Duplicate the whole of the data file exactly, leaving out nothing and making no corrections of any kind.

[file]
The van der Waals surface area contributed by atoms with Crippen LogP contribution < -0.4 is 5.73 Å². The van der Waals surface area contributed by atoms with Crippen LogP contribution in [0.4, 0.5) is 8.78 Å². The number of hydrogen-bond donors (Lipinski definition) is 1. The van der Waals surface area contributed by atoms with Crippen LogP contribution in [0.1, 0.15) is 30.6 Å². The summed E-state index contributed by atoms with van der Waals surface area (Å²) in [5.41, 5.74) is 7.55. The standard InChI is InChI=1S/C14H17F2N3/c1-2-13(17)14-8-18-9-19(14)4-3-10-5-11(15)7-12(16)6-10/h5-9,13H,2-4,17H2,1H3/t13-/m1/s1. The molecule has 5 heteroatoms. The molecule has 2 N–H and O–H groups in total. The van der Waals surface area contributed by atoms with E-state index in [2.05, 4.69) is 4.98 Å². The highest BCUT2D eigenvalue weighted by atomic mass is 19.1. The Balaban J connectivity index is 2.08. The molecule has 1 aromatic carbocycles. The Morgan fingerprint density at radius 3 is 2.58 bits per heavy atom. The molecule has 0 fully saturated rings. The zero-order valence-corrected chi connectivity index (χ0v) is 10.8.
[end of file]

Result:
The van der Waals surface area contributed by atoms with Crippen LogP contribution < -0.4 is 5.73 Å². The van der Waals surface area contributed by atoms with Crippen LogP contribution in [0.4, 0.5) is 8.78 Å². The number of hydrogen-bond donors (Lipinski definition) is 1. The van der Waals surface area contributed by atoms with Crippen LogP contribution in [0.1, 0.15) is 30.6 Å². The summed E-state index contributed by atoms with van der Waals surface area (Å²) in [5.41, 5.74) is 7.55. The standard InChI is InChI=1S/C14H17F2N3/c1-2-13(17)14-8-18-9-19(14)4-3-10-5-11(15)7-12(16)6-10/h5-9,13H,2-4,17H2,1H3/t13-/m1/s1. The molecule has 5 heteroatoms. The molecule has 2 N–H and O–H groups in total. The van der Waals surface area contributed by atoms with E-state index in [2.05, 4.69) is 4.98 Å². The highest BCUT2D eigenvalue weighted by atomic mass is 19.1. The Balaban J connectivity index is 2.08. The molecule has 1 aromatic carbocycles. The Morgan fingerprint density at radius 3 is 2.58 bits per heavy atom. The molecule has 0 fully saturated rings. The zero-order valence-corrected chi connectivity index (χ0v) is 10.8.